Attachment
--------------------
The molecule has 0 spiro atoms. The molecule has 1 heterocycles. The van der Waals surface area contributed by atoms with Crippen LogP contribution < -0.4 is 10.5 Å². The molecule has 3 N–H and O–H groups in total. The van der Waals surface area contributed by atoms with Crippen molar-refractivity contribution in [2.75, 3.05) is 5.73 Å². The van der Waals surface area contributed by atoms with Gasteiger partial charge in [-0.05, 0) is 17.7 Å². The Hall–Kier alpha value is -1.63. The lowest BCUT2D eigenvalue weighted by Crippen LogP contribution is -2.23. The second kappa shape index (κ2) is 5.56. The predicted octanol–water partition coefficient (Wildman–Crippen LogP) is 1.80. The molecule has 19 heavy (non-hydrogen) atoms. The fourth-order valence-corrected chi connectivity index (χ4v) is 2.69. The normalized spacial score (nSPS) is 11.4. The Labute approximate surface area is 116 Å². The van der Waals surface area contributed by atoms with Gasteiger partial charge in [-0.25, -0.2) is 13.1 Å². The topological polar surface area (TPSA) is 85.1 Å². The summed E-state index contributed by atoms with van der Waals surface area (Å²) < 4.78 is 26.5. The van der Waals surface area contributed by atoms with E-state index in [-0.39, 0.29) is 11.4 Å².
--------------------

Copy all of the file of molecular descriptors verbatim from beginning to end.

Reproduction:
The molecule has 0 spiro atoms. The molecule has 1 heterocycles. The van der Waals surface area contributed by atoms with Crippen LogP contribution < -0.4 is 10.5 Å². The molecule has 3 N–H and O–H groups in total. The van der Waals surface area contributed by atoms with Crippen molar-refractivity contribution in [2.75, 3.05) is 5.73 Å². The van der Waals surface area contributed by atoms with Gasteiger partial charge in [-0.05, 0) is 17.7 Å². The Hall–Kier alpha value is -1.63. The lowest BCUT2D eigenvalue weighted by Crippen LogP contribution is -2.23. The second kappa shape index (κ2) is 5.56. The predicted octanol–water partition coefficient (Wildman–Crippen LogP) is 1.80. The molecule has 19 heavy (non-hydrogen) atoms. The fourth-order valence-corrected chi connectivity index (χ4v) is 2.69. The normalized spacial score (nSPS) is 11.4. The Labute approximate surface area is 116 Å². The van der Waals surface area contributed by atoms with Gasteiger partial charge in [-0.25, -0.2) is 13.1 Å². The topological polar surface area (TPSA) is 85.1 Å². The summed E-state index contributed by atoms with van der Waals surface area (Å²) < 4.78 is 26.5. The van der Waals surface area contributed by atoms with E-state index in [-0.39, 0.29) is 11.4 Å².